Ombudsman finds local emergency centers aren’t meeting standards in Alberta

The issue of the growing consolidation of emergency dispatch centers across Alberta is getting a fresh look by the provincial ombudsman. Following in the footsteps of other provinces, Alberta’s provincial government wants to cut the number of emergency call centers in the province from 15 to five, but the provincial ombudsman has now said that the regionalization plan will leave the vast majority of emergency calls unanswered in central Alberta.

The consolidation in Alberta is part of a larger trend of more cities consolidating or simply contracting emergency call centers. Research by the Centre for Public Health and Emergency Medicine shows that one in four emergency dispatchers in the United States now work for ambulance companies instead of 911 call centers, where sometimes they are on duty for more than 100 consecutive hours, a process called call consolidation.

Helen Currie, the ombudsman for Alberta, has now asked her staff to do a review into the merger of eight centers in Alberta. “While the government says its emergency call system is efficient, that is not always the case in practice,” Ms. Currie said in a press release. “I have been told that Alberta residents are calling, but that too few ambulance services have answered their emergency calls, and in some cases, there are no ambulance services at all.”

She also noted that a dozen emergency center operators have left their jobs since April. Some issues that still need addressing are the high cost to ambulance companies and inaccurate information that is given to ambulance operators about where to focus their efforts.

“The dispute in Alberta has rightly caused alarm in the hospital lobby and emergency room,” Ms. Currie said. “It also has medical community concerns and at least one complaint filed with the ombudsman.”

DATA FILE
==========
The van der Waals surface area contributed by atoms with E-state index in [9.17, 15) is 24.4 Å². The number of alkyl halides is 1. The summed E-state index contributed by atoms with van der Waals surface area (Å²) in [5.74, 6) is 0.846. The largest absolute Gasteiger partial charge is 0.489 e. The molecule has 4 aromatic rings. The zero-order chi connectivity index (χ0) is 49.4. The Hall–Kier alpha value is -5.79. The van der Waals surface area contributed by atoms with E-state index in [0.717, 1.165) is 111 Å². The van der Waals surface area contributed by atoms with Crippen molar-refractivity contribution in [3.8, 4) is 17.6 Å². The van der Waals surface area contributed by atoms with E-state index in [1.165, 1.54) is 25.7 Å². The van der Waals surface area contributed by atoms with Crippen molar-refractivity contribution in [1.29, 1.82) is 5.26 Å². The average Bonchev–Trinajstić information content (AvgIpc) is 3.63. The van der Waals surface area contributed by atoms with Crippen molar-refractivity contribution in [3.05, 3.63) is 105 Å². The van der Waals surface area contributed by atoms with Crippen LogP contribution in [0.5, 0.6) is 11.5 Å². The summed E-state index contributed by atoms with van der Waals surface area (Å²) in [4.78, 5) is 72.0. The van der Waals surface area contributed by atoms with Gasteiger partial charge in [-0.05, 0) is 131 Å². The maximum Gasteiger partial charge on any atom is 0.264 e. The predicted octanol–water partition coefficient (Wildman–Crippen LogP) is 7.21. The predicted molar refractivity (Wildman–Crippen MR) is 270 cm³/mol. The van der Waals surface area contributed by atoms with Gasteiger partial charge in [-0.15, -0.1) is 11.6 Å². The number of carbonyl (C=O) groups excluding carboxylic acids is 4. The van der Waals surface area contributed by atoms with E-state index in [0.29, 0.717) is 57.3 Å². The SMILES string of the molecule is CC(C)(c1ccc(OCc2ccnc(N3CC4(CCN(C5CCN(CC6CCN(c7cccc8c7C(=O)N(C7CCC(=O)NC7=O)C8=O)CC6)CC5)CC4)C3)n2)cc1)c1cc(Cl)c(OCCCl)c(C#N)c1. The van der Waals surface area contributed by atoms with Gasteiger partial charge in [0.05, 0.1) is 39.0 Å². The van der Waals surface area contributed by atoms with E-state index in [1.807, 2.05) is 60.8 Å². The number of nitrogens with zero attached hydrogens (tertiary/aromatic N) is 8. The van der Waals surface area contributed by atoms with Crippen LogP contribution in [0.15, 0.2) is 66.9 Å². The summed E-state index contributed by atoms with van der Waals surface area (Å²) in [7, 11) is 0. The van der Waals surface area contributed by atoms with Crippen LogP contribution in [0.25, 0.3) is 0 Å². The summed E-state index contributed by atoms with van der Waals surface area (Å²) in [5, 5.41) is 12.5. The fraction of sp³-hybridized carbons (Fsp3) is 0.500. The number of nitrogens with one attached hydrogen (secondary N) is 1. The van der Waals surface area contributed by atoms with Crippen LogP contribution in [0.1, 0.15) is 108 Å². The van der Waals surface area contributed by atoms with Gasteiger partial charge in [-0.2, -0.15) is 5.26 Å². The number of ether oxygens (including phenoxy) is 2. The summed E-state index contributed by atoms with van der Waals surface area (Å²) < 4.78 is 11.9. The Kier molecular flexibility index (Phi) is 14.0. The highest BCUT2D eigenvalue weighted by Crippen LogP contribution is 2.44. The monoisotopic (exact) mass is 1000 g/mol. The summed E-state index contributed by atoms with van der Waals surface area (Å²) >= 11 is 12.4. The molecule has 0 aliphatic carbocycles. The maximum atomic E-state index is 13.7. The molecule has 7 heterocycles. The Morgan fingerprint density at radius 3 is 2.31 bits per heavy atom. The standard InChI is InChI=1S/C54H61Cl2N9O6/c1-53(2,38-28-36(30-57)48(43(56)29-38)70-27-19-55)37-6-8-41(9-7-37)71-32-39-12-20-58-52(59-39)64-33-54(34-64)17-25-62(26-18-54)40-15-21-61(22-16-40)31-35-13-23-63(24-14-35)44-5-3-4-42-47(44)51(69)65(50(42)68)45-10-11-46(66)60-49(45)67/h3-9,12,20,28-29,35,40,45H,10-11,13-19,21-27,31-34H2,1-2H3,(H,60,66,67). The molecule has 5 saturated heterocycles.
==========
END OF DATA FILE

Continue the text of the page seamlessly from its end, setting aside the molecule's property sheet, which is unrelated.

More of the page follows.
The provincial government has yet to respond to the Ontario ombudsman’s call for an investigation into the plan to close seven of the province’s emergency dispatch centers. Ontario’s ombudsman has said that the plan is dangerous for residents.

In Alberta, the question remains how many centers should remain. Some critics have said that the Alberta government should consider keeping some centers in at least rural areas. Regionalization increases the possibility that only some rural areas will get any response to emergency calls.

In response to Ms. Currie’s findings, the Alberta government said that it is “taking time to go over all of the findings and the conclusions of the ombudsman. The government will respond to the ombudsman’s report in the coming weeks.”

That response will have an uphill battle in light of calls by Ms. Currie, who said that the truth is that none of the problems noted by her office can be fully addressed until the legislature re-commits to the plan for Emergency Operations Centres, at least one in central Alberta.

At least one organization of Albertans is willing to help out in this fight: Doctors for Medicare. A campaign organized by Doctors for Medicare and Doctors for Fairness has called for Albertans to petition Alberta to keep Emergency Operations Centres in central Alberta.

“We have highlighted the critical nature of emergency health services – people need access to emergency health services, and they cannot function adequately unless there are ATOC facilities available,” said Kristin Englund, president of Doctors for Fairness. “We urge government to uphold its commitment to maintaining ATOC facilities in central Alberta.”

Dr. Rosemary Reed, executive director of Doctors for Fairness, agrees with her colleague that the Alberta ombudsman’s findings will keep the medical community in Alberta up at night. She added that the premier’s office has not given the public much reassurance that ATOC facilities in rural areas are safe.

“To consider building new centres is only extremely risky, because the ATOC is the best facility there is,” she said. “This is our patients’ homes and our safety net. It is our lifeline.”

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